- Here's an article from the Albany Times Union - ominously titled 'Race for Survival at Saratoga' - about concern by some in Saratoga regarding the negative effect that casino gambling may have on horse racing should the referendum be approved, and a casino be awarded to the local harness track (a mortal lock should the measure pass, in my opinion).
The November vote presents a dilemma for local elected officials. They say they want a full-fledged casino, considering the alternative of not getting one. But they, too, are worried about table games coming at the cost of the racetrack, which generates about $200 million annually for the local economy, according to a 2010 Saratoga County study. Racing and breeding contribute more than $2 billion a year to the state's economy, according to NYRA.

In an interview, city Supervisor Matthew Veitch said dice and poker would compete against horse racing for the public's gambling dollar.
Yeah?  You think?  Seems rather obvious, no?  Yet we have yet to see or hear any groundswell of opposition to the referendum from the racing industry. That of course is hardly surprising; most of the tracks are owned by the racino operators, so we're not going to hear Jeff Gural or Yonkers Raceway oppose the referendum as long as they think they can eventually get a casino.  There's the New York Horse Racing and Agriculture Industry Alliance which was formed last year, and which includes the horseman's groups for both breeds.  But we haven't heard anything from them lately (and who knows if they will have the financial resources to be much of a factor).

Of course, NYRA, by far the most prominent of the racetracks, is separate from Genting.  But it's controlled by a Board of Directors that's controlled by a governor who dearly wants the referendum to pass.  So we won't hear a peep from there.  Besides, the NYRA CEO, its supposed public face, is a novice in the industry, and rambled rather incoherently about the casino bill in response to an unrelated question in his interview with David Grening in the Form last month.

We haven't really heard anything substantive from Chris Kay since that interview published just before opening day at Saratoga.  I haven't been up there, so maybe I'm wrong; but based on press reports (or lack thereof), he sure doesn't seem to be ubiquitous.  They've trotted him out for ceremonial trifles like the unveiling of a new viewing stand at the training track.  And for Johnny V setting a record for most wins at the track.  And we'll see him in the winner's circle on Thursday.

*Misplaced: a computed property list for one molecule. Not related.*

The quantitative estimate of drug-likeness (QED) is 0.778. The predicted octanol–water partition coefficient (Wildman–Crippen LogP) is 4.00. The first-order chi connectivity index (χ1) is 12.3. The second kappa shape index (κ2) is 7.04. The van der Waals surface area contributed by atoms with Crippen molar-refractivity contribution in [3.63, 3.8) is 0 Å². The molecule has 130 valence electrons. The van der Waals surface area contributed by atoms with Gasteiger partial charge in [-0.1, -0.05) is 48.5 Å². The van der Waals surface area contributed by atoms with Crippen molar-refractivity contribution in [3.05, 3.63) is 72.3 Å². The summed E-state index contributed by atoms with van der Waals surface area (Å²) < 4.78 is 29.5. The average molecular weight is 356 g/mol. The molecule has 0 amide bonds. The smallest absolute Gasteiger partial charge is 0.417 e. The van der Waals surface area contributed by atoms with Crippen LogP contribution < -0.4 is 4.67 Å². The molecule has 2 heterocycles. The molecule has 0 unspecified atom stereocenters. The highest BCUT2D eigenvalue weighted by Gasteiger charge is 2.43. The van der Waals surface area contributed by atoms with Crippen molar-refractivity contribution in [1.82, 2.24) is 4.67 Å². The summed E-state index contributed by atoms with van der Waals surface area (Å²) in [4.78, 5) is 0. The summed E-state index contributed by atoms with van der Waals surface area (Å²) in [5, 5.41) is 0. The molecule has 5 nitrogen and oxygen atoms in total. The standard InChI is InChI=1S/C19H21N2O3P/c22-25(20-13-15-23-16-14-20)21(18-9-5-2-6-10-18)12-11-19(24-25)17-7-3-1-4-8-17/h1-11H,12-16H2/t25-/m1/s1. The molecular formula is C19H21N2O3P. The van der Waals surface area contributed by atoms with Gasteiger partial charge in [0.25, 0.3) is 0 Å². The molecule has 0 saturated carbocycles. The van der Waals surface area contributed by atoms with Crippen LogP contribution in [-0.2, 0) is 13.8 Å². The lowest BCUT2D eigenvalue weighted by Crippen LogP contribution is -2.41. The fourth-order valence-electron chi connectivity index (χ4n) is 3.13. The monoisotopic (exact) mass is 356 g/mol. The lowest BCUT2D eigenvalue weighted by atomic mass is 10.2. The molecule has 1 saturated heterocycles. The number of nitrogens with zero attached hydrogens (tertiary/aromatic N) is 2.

But I dunno; one might think you'd see him getting a little down and dirty, trying to get a sense of some of the intricacies and nuances of the game.  I saw Liz O'Connell tweet the other day:
And yeah, why not?  He's a nature guy, right?  Better yet, I'd like to see him pick up a Daily Racing Form (or maybe click on TimeformUS?), huddle in some corner of the grandstand (in some area where he can actually hear the PA and learn from Serling and Eric Donovan and Maggie), dope out some races, and.....

Oh.  Yeah.  HE'S NOT ALLOWED TO BET.  Surely one of the dumbest-ass dumbass rules that one ever could see.  The new CEO who has promised to improve the customer experience is not allowed to experience the experience he wants to improve for his customers.  That's just brilliant.


jk said...

Horseman are in favor of slots as it is the source of inflated purses.

The current business model shapes up as:

Slot players get brand new facilities and low takeout

Horseman get inflated purses from slots

Politicians get bribes from casinos

Horse bettors get high takeout and aging facilities

Cuomo appoints a board to figure out why business is declining at racing facilities

jk said...

Our fearless leader gets caught with his hand in the cookie jar....

Gov. Cuomo got $100,000 from developer, then signed law giving it big tax breaks

Alan Mann said...

Maybe he'll appoint a Moreland Commission to investigate.

August Song said...

Cuomo as both, the New York State Attorney General when the AEG casino scam came down, and the New York State Governor who appointed Chief Investigator Joseph Fitch to lead the investigation into the scam. After Fitch issued his report what did Cuomo do? "Nothing" is the answer, must be the honor among thieves mentality, extended by the corrupt for the corrupt.